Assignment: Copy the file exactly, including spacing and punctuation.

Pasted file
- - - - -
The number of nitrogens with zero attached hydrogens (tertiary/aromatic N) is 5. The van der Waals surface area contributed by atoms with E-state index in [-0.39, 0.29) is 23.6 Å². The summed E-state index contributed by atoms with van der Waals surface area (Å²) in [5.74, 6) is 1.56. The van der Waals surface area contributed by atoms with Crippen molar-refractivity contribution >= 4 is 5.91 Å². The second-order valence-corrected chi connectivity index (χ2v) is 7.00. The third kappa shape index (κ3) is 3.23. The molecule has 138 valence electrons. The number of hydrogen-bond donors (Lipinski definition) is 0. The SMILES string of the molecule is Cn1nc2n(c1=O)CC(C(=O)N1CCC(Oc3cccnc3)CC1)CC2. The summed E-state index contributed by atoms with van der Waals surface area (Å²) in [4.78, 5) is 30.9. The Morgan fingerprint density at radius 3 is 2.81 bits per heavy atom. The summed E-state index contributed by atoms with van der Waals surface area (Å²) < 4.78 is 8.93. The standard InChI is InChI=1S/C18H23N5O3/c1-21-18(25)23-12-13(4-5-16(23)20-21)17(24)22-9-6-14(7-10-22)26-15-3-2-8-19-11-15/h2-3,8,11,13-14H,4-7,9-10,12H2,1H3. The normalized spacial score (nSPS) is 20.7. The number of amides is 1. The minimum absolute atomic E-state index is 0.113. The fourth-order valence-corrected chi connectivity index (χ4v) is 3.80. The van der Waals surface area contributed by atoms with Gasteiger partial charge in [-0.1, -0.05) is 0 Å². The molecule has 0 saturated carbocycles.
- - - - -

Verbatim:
The number of nitrogens with zero attached hydrogens (tertiary/aromatic N) is 5. The van der Waals surface area contributed by atoms with E-state index in [-0.39, 0.29) is 23.6 Å². The summed E-state index contributed by atoms with van der Waals surface area (Å²) in [5.74, 6) is 1.56. The van der Waals surface area contributed by atoms with Crippen molar-refractivity contribution >= 4 is 5.91 Å². The second-order valence-corrected chi connectivity index (χ2v) is 7.00. The third kappa shape index (κ3) is 3.23. The molecule has 138 valence electrons. The number of hydrogen-bond donors (Lipinski definition) is 0. The SMILES string of the molecule is Cn1nc2n(c1=O)CC(C(=O)N1CCC(Oc3cccnc3)CC1)CC2. The summed E-state index contributed by atoms with van der Waals surface area (Å²) in [4.78, 5) is 30.9. The Morgan fingerprint density at radius 3 is 2.81 bits per heavy atom. The summed E-state index contributed by atoms with van der Waals surface area (Å²) < 4.78 is 8.93. The standard InChI is InChI=1S/C18H23N5O3/c1-21-18(25)23-12-13(4-5-16(23)20-21)17(24)22-9-6-14(7-10-22)26-15-3-2-8-19-11-15/h2-3,8,11,13-14H,4-7,9-10,12H2,1H3. The normalized spacial score (nSPS) is 20.7. The number of amides is 1. The minimum absolute atomic E-state index is 0.113. The fourth-order valence-corrected chi connectivity index (χ4v) is 3.80. The van der Waals surface area contributed by atoms with Gasteiger partial charge in [-0.1, -0.05) is 0 Å². The molecule has 0 saturated carbocycles.